Editor’s note: This article was initially published in The Daily Gazette, Swarthmore’s online, daily newspaper founded in Fall 1996. As of Fall 2018, the DG has merged with The Phoenix. See the about page to read more about the DG.
“Ars’ an gobha fuiricheamaid
Ars’ an gobha falbheamaid
Ars’ an gobha ris an ogha
Na sheasamh aig doras an t-sabhail
Gu rachadh e a shuirghe”
(The blacksmith said, “I’ll wait”
The blacksmith said, “I’ll go”
The blacksmith said, in his confusion
Standing at the door of the barn
That he was going to go courting)
– Fionnghuala, by Anúna, early Gaelic
Interested? Confused? Both? With the new Gregorian chants group starting up, get ready to hear a whole lot more of ‘Fionnghuala’ on campus. The group had its first interest meeting last Friday evening and intends to have more rehearsals and performances throughout the semester.
The ensemble, initiated by Aaron Kroeber’16 and Canaan Breiss’16, centers on a form of vocal performance they both enjoy. “Sitting around procrastinating on a lazy sunday afternoon, we discovered we each liked chant; not many others do,” Kroeber said. “We figured it would be a crazy, cool idea if we got other people to come do this.”
The pieces are a form of a cappella performance where the words don’t overlap: “they’re all sung at once with certain characteristic harmonies, octaves and fifths” Kroeber said. Breiss pointed out that the group was “looking more at polyphonic chants that have different harmonies and drones,” and a more modern sound.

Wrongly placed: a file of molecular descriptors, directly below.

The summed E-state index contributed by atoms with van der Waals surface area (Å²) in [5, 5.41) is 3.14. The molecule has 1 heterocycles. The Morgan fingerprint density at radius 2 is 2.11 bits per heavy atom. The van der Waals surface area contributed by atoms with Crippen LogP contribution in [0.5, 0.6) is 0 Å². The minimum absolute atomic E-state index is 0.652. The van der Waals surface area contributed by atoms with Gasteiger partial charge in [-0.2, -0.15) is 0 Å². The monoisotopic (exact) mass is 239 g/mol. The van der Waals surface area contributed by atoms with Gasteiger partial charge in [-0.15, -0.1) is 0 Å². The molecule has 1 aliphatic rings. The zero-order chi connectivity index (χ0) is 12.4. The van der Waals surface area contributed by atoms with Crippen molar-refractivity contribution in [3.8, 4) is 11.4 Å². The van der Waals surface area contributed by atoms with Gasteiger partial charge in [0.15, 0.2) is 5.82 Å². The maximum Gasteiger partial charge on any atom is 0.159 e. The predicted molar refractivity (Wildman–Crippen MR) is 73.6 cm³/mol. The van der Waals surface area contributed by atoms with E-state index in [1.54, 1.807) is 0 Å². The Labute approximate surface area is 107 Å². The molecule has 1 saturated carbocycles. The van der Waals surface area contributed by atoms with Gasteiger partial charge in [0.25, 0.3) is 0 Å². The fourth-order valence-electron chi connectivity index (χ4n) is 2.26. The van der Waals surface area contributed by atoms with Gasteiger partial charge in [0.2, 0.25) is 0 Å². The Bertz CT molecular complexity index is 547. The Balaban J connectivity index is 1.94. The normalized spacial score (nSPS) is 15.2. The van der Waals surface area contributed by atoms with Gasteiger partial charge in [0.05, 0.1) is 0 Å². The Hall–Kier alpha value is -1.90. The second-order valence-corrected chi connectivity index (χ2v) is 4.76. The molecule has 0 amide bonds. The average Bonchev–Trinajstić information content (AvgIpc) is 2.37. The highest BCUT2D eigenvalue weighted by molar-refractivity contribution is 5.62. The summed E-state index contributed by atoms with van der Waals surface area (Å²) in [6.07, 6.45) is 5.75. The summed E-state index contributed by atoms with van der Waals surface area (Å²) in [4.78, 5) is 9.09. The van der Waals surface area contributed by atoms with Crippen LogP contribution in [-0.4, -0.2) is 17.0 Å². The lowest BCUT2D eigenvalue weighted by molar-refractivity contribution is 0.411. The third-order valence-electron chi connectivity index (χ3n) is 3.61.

Traditional chant is performed in unison, without overlapping harmonies, leading to a monophonic sound very reminiscent of a liturgical atmosphere. Drones play a large part in creating the sound most people associate with traditional Gregorian chants: the sustained repetition of single notes throughout a melody was a common technique used in this form of chant. Polyphonic chants, however, consist of two or more melodic voices singing at once, creating a more contemporary melody.
This modern sound allows them to include female parts in a traditionally male performance. The group certainly does not lack aspiring female performers, like Phoebe Cook ‘15, who was pleasantly surprised to find a group on campus who shared her interest. “I’ve always liked chant and never known anyone else who did […] I was curious and surprised and just hope to chant!” she said.
The duo are looking at cobbling their own music together from various recordings. Due to the common lack of awareness and appreciation for chant, Breiss and Kroeber are using their past vocal training and many years of choir experience (both have been performing in choirs since their early teens) to lead the group, transcribing certain pieces and working out a form of musical notation that integrates traditional forms with modern ones.
Traditional chant notation used symbols called “neumes”: simple squarish figures that indicated with great precision tonal movements and the duration of a note. Most Gregorian chants, however, were performed from memory. Drawing on his musical experience with the cello, Breiss aims to complicate existing notation by transcribing available chant into a notation that combines the modern five-line staff and a cellist’s fingering chart.
Although most available music is liturgical, “we’re a secular performance group” Breiss says, “though robes may or may not be optional.”
Though the group is in its infancy and still hoping to attract new members, Swatties can look forward to performances that are energetic, entertaining and, (no pun intended) enchanting.
Photo by Ellen Sanchez-Huerta/The Daily Gazette